Summiey Khan, part of the real estate team at Axiom Stone Solicitors, discusses some of the effects of the pandemic on borrowing in the property market.
The UK has seen the biggest quarterly economic contraction since the financial crisis in 2008 – affecting almost every sector, especially the property market and it is anticipated that the GDP will fall much further in the third quarter of 2020.
Just as we have seen in the stock market, many new, inexperienced ”low-information” investors are entering the market to take advantage of the potential opportunities in the continuing crisis. As a result, the trend is that their loan book consists of very-high-risk loans with an increasing inability of their borrowers to pay the interest or redeem their borrowings.
The property market has adapted somewhat effectively in light of the Government’s guidelines. Some lenders are happy to undertake more automated and desktop valuations with solicitors able to advise via video calls and existing loans are being extended.
To cope with the current climate, lenders have reduced the loan-to-value ratio and are implementing stringent and stricter due diligence on borrowers, as well as assets. We will, inevitably, see a shift in negotiating power from borrowers to lenders as many “newbie” lenders will be withdrawing from the market. This will result in fewer available products.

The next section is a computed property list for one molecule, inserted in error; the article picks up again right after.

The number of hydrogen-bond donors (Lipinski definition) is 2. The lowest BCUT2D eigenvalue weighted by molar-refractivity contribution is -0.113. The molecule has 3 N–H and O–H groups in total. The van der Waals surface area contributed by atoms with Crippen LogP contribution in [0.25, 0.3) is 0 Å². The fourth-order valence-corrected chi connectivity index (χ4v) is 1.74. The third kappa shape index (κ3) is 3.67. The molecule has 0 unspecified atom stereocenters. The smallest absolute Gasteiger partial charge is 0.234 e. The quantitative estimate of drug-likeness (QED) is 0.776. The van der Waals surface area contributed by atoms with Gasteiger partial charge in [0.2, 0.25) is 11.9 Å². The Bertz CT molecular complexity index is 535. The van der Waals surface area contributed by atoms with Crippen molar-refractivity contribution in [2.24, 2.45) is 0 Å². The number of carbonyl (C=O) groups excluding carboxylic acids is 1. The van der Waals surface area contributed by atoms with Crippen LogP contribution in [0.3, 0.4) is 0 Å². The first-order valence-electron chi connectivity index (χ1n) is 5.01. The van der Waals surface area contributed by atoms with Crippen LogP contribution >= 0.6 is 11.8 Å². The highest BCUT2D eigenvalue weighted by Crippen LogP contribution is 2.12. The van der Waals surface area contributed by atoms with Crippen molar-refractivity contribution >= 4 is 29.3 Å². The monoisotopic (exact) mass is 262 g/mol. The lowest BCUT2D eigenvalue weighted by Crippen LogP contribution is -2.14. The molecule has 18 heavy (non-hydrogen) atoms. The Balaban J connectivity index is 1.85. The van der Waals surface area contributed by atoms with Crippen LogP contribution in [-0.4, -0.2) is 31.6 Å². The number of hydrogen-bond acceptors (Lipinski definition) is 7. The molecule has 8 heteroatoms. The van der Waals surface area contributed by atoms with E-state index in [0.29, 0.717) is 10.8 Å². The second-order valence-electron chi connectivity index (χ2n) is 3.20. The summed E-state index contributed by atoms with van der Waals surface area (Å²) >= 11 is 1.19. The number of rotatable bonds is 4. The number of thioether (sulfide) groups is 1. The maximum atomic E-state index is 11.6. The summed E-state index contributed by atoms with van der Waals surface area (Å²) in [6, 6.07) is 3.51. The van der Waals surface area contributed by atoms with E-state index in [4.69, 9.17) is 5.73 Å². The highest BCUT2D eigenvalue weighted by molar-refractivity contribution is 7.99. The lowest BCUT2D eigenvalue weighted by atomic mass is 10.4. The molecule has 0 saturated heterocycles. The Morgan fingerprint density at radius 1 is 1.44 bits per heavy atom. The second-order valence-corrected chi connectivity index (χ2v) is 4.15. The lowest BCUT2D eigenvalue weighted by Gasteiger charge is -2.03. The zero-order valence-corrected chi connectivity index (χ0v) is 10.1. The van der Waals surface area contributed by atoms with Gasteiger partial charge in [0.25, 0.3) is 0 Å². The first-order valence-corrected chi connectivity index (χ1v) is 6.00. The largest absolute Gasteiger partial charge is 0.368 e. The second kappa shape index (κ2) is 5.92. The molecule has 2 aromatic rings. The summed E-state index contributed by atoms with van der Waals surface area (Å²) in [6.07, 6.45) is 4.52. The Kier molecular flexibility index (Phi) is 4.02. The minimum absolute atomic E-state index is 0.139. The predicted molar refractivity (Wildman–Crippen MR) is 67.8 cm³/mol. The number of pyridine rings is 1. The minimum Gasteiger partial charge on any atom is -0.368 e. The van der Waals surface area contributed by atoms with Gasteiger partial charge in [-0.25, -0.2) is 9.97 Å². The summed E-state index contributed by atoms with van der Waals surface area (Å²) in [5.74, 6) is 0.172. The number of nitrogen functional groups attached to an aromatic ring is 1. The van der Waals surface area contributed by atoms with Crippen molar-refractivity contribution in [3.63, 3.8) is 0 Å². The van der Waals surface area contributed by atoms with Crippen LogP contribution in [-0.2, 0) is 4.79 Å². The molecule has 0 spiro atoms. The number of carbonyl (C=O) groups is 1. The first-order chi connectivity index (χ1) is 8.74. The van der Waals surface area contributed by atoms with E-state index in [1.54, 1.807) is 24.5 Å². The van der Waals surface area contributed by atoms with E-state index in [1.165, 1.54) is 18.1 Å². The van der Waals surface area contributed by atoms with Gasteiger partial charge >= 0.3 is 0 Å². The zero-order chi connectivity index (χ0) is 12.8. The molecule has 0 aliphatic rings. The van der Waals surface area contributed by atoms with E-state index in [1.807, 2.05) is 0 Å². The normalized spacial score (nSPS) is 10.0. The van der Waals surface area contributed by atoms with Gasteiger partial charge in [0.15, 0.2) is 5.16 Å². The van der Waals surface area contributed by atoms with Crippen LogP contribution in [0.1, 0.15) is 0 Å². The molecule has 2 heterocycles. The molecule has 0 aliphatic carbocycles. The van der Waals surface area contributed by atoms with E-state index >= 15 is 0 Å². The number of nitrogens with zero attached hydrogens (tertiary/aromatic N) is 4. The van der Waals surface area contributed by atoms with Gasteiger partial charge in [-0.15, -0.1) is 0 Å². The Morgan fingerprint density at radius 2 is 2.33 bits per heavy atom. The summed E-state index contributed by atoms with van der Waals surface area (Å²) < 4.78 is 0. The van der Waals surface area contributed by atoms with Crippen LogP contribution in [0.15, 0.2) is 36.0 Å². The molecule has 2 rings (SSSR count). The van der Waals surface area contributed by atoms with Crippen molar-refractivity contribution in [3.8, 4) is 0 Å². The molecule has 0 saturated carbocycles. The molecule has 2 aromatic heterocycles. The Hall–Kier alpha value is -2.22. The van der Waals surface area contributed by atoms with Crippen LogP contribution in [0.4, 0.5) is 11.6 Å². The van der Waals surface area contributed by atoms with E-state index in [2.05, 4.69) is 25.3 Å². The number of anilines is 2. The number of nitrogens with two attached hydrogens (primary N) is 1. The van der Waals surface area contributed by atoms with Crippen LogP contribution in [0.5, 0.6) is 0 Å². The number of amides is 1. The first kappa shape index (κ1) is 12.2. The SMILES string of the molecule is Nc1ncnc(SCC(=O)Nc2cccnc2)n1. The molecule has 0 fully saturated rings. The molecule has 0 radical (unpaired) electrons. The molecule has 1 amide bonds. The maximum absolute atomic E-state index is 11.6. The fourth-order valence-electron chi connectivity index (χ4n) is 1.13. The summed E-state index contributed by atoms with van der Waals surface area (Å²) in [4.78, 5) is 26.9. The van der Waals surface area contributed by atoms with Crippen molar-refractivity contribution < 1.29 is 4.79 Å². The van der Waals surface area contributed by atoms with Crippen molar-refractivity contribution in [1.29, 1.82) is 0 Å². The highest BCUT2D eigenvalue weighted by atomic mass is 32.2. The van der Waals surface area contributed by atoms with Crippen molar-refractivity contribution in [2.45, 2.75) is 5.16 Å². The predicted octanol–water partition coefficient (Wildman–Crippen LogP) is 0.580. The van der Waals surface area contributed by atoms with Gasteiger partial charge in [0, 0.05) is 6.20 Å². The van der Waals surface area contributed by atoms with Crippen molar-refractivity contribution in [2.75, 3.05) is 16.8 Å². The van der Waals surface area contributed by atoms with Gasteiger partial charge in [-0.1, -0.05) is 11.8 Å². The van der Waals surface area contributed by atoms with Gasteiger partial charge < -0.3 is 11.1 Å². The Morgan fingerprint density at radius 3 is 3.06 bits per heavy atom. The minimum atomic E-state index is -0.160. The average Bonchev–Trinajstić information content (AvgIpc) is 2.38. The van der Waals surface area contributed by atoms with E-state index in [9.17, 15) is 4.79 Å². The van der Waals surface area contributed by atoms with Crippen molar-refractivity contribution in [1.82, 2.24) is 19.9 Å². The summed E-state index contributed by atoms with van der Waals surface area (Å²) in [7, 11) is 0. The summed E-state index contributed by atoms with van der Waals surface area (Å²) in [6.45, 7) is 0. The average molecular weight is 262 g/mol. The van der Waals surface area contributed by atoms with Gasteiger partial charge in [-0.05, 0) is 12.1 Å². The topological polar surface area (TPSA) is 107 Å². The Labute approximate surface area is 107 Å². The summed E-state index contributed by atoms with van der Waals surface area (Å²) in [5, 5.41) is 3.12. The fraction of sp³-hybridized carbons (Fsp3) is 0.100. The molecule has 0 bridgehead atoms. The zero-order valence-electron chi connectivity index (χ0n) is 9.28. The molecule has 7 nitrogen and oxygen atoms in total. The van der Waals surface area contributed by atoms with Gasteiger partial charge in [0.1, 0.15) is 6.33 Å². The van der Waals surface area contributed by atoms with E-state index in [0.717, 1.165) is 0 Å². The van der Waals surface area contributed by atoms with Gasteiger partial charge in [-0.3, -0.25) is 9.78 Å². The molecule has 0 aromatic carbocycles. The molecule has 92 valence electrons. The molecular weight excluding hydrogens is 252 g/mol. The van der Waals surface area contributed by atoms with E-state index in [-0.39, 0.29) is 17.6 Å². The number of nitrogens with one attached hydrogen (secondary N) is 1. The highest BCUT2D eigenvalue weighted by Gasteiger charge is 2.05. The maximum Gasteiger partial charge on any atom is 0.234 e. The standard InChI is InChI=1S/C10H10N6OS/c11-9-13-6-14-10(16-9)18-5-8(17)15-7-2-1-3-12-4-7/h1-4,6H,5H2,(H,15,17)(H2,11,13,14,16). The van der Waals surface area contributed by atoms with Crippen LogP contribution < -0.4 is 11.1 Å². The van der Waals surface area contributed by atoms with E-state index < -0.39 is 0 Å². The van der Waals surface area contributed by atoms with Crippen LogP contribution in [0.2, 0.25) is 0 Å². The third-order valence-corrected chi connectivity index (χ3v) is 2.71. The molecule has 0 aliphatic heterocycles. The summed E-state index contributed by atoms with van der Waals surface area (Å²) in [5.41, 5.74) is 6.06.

Most lenders will have experienced falls in revenue and many will continue to face real cashflow problems. This will then have a domino effect on landlords and developers. What we have seen with our developer clients is that they are required to inject more equity into each project and provide further security, such as an increased amount for personal guarantees. This impacts heavily on their expected profits and ability to secure further development projects.
Analysts are hopeful that the market will bounce back and there will be a spike in activity for first-time buyers, developers, business owners and portfolio landlords. We can hope for the best.